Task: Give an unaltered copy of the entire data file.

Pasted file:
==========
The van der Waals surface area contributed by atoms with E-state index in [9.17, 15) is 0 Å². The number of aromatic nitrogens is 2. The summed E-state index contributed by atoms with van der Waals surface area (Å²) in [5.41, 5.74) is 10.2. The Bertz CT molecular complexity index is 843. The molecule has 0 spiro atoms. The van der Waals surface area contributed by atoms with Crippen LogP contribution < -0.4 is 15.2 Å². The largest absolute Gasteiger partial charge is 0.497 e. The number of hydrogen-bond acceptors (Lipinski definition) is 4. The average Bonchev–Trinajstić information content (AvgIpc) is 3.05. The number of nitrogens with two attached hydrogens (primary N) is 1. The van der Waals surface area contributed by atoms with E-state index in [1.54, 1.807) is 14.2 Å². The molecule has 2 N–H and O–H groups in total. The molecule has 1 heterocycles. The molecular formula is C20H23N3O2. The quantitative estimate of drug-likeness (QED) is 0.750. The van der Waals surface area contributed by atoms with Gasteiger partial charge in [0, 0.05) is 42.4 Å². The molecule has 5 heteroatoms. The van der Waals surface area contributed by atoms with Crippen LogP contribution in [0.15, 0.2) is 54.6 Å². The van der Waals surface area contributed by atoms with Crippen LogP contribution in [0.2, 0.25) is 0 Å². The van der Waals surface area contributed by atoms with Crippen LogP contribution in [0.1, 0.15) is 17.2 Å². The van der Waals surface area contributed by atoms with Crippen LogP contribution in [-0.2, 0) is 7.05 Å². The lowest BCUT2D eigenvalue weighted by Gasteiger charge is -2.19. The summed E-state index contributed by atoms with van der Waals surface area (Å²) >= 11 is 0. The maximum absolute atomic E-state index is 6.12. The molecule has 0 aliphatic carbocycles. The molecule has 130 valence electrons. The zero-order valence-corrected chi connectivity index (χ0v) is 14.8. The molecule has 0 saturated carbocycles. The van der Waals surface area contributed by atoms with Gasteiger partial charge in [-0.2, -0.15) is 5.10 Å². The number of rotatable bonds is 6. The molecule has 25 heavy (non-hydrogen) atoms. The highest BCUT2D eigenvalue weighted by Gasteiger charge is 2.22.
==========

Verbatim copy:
The van der Waals surface area contributed by atoms with E-state index in [9.17, 15) is 0 Å². The number of aromatic nitrogens is 2. The summed E-state index contributed by atoms with van der Waals surface area (Å²) in [5.41, 5.74) is 10.2. The Bertz CT molecular complexity index is 843. The molecule has 0 spiro atoms. The van der Waals surface area contributed by atoms with Crippen LogP contribution < -0.4 is 15.2 Å². The largest absolute Gasteiger partial charge is 0.497 e. The number of hydrogen-bond acceptors (Lipinski definition) is 4. The average Bonchev–Trinajstić information content (AvgIpc) is 3.05. The number of nitrogens with two attached hydrogens (primary N) is 1. The van der Waals surface area contributed by atoms with E-state index in [1.54, 1.807) is 14.2 Å². The molecule has 2 N–H and O–H groups in total. The molecule has 1 heterocycles. The molecular formula is C20H23N3O2. The quantitative estimate of drug-likeness (QED) is 0.750. The van der Waals surface area contributed by atoms with Gasteiger partial charge in [0, 0.05) is 42.4 Å². The molecule has 5 heteroatoms. The van der Waals surface area contributed by atoms with Crippen LogP contribution in [0.15, 0.2) is 54.6 Å². The van der Waals surface area contributed by atoms with Crippen LogP contribution in [0.2, 0.25) is 0 Å². The van der Waals surface area contributed by atoms with Crippen LogP contribution in [0.1, 0.15) is 17.2 Å². The van der Waals surface area contributed by atoms with Crippen LogP contribution in [-0.2, 0) is 7.05 Å². The lowest BCUT2D eigenvalue weighted by Gasteiger charge is -2.19. The summed E-state index contributed by atoms with van der Waals surface area (Å²) >= 11 is 0. The maximum absolute atomic E-state index is 6.12. The molecule has 0 aliphatic carbocycles. The molecule has 130 valence electrons. The zero-order valence-corrected chi connectivity index (χ0v) is 14.8. The molecule has 0 saturated carbocycles. The van der Waals surface area contributed by atoms with Gasteiger partial charge in [-0.2, -0.15) is 5.10 Å². The number of rotatable bonds is 6. The molecule has 25 heavy (non-hydrogen) atoms. The highest BCUT2D eigenvalue weighted by Gasteiger charge is 2.22.